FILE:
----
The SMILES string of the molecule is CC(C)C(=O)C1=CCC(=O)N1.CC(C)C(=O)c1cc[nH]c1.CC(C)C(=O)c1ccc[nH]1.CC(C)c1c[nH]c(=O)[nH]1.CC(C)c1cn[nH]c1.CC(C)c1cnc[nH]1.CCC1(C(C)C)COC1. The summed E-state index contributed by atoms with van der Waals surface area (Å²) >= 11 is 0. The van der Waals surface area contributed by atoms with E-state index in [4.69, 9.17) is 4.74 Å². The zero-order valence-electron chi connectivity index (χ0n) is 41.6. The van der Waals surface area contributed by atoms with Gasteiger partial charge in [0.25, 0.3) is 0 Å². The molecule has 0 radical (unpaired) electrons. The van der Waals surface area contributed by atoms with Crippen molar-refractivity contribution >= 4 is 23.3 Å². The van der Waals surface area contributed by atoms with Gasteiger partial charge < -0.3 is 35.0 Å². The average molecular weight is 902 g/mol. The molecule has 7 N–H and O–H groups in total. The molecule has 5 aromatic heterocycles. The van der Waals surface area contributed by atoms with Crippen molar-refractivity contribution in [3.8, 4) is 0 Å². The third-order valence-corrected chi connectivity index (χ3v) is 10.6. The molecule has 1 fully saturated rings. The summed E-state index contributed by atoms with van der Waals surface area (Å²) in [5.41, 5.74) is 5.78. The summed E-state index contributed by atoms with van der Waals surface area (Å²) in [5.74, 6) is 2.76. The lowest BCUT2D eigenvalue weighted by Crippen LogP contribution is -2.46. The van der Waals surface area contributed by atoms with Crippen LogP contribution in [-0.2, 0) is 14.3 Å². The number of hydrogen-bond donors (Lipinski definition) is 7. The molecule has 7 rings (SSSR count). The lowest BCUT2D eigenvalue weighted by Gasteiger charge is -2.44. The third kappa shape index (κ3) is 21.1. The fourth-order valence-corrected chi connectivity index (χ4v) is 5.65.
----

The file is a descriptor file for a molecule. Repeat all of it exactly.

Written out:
The SMILES string of the molecule is CC(C)C(=O)C1=CCC(=O)N1.CC(C)C(=O)c1cc[nH]c1.CC(C)C(=O)c1ccc[nH]1.CC(C)c1c[nH]c(=O)[nH]1.CC(C)c1cn[nH]c1.CC(C)c1cnc[nH]1.CCC1(C(C)C)COC1. The summed E-state index contributed by atoms with van der Waals surface area (Å²) >= 11 is 0. The van der Waals surface area contributed by atoms with E-state index in [4.69, 9.17) is 4.74 Å². The zero-order valence-electron chi connectivity index (χ0n) is 41.6. The van der Waals surface area contributed by atoms with Gasteiger partial charge in [0.25, 0.3) is 0 Å². The molecule has 0 radical (unpaired) electrons. The van der Waals surface area contributed by atoms with Crippen molar-refractivity contribution >= 4 is 23.3 Å². The van der Waals surface area contributed by atoms with Gasteiger partial charge < -0.3 is 35.0 Å². The average molecular weight is 902 g/mol. The molecule has 7 N–H and O–H groups in total. The molecule has 5 aromatic heterocycles. The van der Waals surface area contributed by atoms with Crippen molar-refractivity contribution in [3.8, 4) is 0 Å². The third-order valence-corrected chi connectivity index (χ3v) is 10.6. The molecule has 1 fully saturated rings. The summed E-state index contributed by atoms with van der Waals surface area (Å²) in [5.41, 5.74) is 5.78. The summed E-state index contributed by atoms with van der Waals surface area (Å²) in [5.74, 6) is 2.76. The lowest BCUT2D eigenvalue weighted by Crippen LogP contribution is -2.46. The van der Waals surface area contributed by atoms with Crippen LogP contribution in [-0.2, 0) is 14.3 Å². The number of hydrogen-bond donors (Lipinski definition) is 7. The molecule has 7 rings (SSSR count). The lowest BCUT2D eigenvalue weighted by Gasteiger charge is -2.44. The third kappa shape index (κ3) is 21.1. The fourth-order valence-corrected chi connectivity index (χ4v) is 5.65.